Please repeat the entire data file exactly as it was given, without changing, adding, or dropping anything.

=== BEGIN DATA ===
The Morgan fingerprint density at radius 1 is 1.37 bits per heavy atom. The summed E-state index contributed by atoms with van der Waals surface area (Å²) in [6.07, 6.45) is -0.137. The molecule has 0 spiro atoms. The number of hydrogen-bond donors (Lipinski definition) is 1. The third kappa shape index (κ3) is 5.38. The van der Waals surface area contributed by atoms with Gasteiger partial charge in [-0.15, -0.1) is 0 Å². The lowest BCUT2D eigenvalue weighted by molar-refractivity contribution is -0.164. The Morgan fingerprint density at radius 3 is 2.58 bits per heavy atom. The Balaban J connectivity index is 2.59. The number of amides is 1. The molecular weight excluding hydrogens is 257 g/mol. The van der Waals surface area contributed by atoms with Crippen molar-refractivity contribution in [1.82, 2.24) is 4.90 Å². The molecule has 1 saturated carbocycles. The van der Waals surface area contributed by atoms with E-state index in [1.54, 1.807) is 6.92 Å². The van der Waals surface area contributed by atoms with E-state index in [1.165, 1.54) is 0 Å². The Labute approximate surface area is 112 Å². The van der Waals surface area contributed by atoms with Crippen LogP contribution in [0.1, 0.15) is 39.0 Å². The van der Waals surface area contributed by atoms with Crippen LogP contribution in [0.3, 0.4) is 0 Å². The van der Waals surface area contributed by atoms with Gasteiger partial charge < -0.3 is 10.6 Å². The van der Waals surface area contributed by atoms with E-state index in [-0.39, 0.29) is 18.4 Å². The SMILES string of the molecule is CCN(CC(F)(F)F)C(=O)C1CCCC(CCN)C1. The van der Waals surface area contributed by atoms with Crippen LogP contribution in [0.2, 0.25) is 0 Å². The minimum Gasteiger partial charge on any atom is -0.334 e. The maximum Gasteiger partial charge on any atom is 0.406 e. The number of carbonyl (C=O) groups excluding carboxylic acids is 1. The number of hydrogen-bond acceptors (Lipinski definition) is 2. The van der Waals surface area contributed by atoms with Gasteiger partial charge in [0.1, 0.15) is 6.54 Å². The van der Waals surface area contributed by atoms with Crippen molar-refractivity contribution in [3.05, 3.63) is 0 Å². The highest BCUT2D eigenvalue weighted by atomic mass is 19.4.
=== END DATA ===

The Morgan fingerprint density at radius 1 is 1.37 bits per heavy atom. The summed E-state index contributed by atoms with van der Waals surface area (Å²) in [6.07, 6.45) is -0.137. The molecule has 0 spiro atoms. The number of hydrogen-bond donors (Lipinski definition) is 1. The third kappa shape index (κ3) is 5.38. The van der Waals surface area contributed by atoms with Gasteiger partial charge in [-0.15, -0.1) is 0 Å². The lowest BCUT2D eigenvalue weighted by molar-refractivity contribution is -0.164. The Morgan fingerprint density at radius 3 is 2.58 bits per heavy atom. The Balaban J connectivity index is 2.59. The number of amides is 1. The molecular weight excluding hydrogens is 257 g/mol. The van der Waals surface area contributed by atoms with Crippen molar-refractivity contribution in [1.82, 2.24) is 4.90 Å². The molecule has 1 saturated carbocycles. The van der Waals surface area contributed by atoms with E-state index in [1.54, 1.807) is 6.92 Å². The van der Waals surface area contributed by atoms with E-state index in [1.165, 1.54) is 0 Å². The Labute approximate surface area is 112 Å². The van der Waals surface area contributed by atoms with Crippen LogP contribution in [0.1, 0.15) is 39.0 Å². The van der Waals surface area contributed by atoms with Crippen LogP contribution in [0.3, 0.4) is 0 Å². The van der Waals surface area contributed by atoms with Gasteiger partial charge < -0.3 is 10.6 Å². The van der Waals surface area contributed by atoms with E-state index in [-0.39, 0.29) is 18.4 Å². The SMILES string of the molecule is CCN(CC(F)(F)F)C(=O)C1CCCC(CCN)C1. The van der Waals surface area contributed by atoms with Crippen LogP contribution in [0.2, 0.25) is 0 Å². The minimum Gasteiger partial charge on any atom is -0.334 e. The maximum Gasteiger partial charge on any atom is 0.406 e. The number of carbonyl (C=O) groups excluding carboxylic acids is 1. The number of hydrogen-bond acceptors (Lipinski definition) is 2. The van der Waals surface area contributed by atoms with Gasteiger partial charge in [0.1, 0.15) is 6.54 Å². The van der Waals surface area contributed by atoms with Crippen molar-refractivity contribution in [3.05, 3.63) is 0 Å². The highest BCUT2D eigenvalue weighted by atomic mass is 19.4.